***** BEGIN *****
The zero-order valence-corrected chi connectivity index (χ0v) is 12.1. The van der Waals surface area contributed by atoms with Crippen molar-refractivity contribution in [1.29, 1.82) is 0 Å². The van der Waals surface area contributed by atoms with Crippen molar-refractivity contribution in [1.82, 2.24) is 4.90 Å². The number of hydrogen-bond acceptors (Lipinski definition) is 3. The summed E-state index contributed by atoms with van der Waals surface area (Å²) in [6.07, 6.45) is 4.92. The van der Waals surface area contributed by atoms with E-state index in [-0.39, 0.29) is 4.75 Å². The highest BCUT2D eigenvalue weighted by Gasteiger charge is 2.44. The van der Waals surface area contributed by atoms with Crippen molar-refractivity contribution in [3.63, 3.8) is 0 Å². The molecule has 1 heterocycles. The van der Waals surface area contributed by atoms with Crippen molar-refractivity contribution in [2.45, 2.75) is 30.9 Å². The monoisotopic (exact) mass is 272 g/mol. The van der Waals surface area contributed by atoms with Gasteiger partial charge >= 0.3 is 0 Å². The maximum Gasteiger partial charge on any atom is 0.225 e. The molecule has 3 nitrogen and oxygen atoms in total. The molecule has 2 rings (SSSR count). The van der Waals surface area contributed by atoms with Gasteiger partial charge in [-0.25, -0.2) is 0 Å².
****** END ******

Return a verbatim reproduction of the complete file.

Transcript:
The zero-order valence-corrected chi connectivity index (χ0v) is 12.1. The van der Waals surface area contributed by atoms with Crippen molar-refractivity contribution in [1.29, 1.82) is 0 Å². The van der Waals surface area contributed by atoms with Crippen molar-refractivity contribution in [1.82, 2.24) is 4.90 Å². The number of hydrogen-bond acceptors (Lipinski definition) is 3. The summed E-state index contributed by atoms with van der Waals surface area (Å²) in [6.07, 6.45) is 4.92. The van der Waals surface area contributed by atoms with E-state index in [-0.39, 0.29) is 4.75 Å². The highest BCUT2D eigenvalue weighted by Gasteiger charge is 2.44. The van der Waals surface area contributed by atoms with Crippen molar-refractivity contribution in [3.63, 3.8) is 0 Å². The molecule has 1 heterocycles. The van der Waals surface area contributed by atoms with Crippen molar-refractivity contribution in [2.45, 2.75) is 30.9 Å². The monoisotopic (exact) mass is 272 g/mol. The van der Waals surface area contributed by atoms with Gasteiger partial charge >= 0.3 is 0 Å². The maximum Gasteiger partial charge on any atom is 0.225 e. The molecule has 3 nitrogen and oxygen atoms in total. The molecule has 2 rings (SSSR count). The van der Waals surface area contributed by atoms with Gasteiger partial charge in [-0.25, -0.2) is 0 Å².